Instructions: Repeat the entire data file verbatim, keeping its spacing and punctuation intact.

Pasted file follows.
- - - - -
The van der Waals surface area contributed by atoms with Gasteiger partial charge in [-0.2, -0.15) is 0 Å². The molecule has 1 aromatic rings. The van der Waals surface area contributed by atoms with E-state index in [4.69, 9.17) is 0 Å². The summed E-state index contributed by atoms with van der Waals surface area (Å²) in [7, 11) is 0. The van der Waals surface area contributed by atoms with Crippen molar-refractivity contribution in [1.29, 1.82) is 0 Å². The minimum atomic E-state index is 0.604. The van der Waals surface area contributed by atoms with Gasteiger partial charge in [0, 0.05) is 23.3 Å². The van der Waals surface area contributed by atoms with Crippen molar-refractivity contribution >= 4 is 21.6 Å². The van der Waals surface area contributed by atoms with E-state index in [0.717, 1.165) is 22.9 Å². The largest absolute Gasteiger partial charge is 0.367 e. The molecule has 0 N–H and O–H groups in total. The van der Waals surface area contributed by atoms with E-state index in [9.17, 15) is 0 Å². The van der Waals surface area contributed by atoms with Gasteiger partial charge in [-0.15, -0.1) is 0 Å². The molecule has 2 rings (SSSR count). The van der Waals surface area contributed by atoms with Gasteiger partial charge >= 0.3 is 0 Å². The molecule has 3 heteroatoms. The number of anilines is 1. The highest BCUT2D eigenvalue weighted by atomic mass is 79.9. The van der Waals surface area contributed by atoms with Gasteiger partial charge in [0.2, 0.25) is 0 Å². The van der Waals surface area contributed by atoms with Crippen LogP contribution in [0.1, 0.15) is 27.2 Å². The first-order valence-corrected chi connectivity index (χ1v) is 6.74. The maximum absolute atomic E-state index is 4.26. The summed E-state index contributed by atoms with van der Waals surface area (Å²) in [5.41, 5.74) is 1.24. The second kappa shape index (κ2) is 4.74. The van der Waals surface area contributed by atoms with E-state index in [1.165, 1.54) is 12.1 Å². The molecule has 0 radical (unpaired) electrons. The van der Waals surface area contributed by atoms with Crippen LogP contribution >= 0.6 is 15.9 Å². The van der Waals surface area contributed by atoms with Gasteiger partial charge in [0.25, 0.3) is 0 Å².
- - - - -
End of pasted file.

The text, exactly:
The van der Waals surface area contributed by atoms with Gasteiger partial charge in [-0.2, -0.15) is 0 Å². The molecule has 1 aromatic rings. The van der Waals surface area contributed by atoms with E-state index in [4.69, 9.17) is 0 Å². The summed E-state index contributed by atoms with van der Waals surface area (Å²) in [7, 11) is 0. The van der Waals surface area contributed by atoms with Crippen molar-refractivity contribution in [1.29, 1.82) is 0 Å². The minimum atomic E-state index is 0.604. The van der Waals surface area contributed by atoms with Gasteiger partial charge in [0, 0.05) is 23.3 Å². The van der Waals surface area contributed by atoms with Crippen molar-refractivity contribution >= 4 is 21.6 Å². The van der Waals surface area contributed by atoms with E-state index in [0.717, 1.165) is 22.9 Å². The largest absolute Gasteiger partial charge is 0.367 e. The molecule has 0 N–H and O–H groups in total. The van der Waals surface area contributed by atoms with E-state index in [9.17, 15) is 0 Å². The van der Waals surface area contributed by atoms with Gasteiger partial charge in [-0.15, -0.1) is 0 Å². The molecule has 2 rings (SSSR count). The van der Waals surface area contributed by atoms with Gasteiger partial charge >= 0.3 is 0 Å². The molecule has 3 heteroatoms. The number of anilines is 1. The highest BCUT2D eigenvalue weighted by atomic mass is 79.9. The van der Waals surface area contributed by atoms with Gasteiger partial charge in [0.2, 0.25) is 0 Å². The van der Waals surface area contributed by atoms with Crippen LogP contribution in [0.1, 0.15) is 27.2 Å². The first-order valence-corrected chi connectivity index (χ1v) is 6.74. The maximum absolute atomic E-state index is 4.26. The summed E-state index contributed by atoms with van der Waals surface area (Å²) in [5.41, 5.74) is 1.24. The second kappa shape index (κ2) is 4.74. The van der Waals surface area contributed by atoms with E-state index in [1.165, 1.54) is 12.1 Å². The molecule has 0 radical (unpaired) electrons. The van der Waals surface area contributed by atoms with Crippen LogP contribution >= 0.6 is 15.9 Å². The van der Waals surface area contributed by atoms with Gasteiger partial charge in [0.25, 0.3) is 0 Å².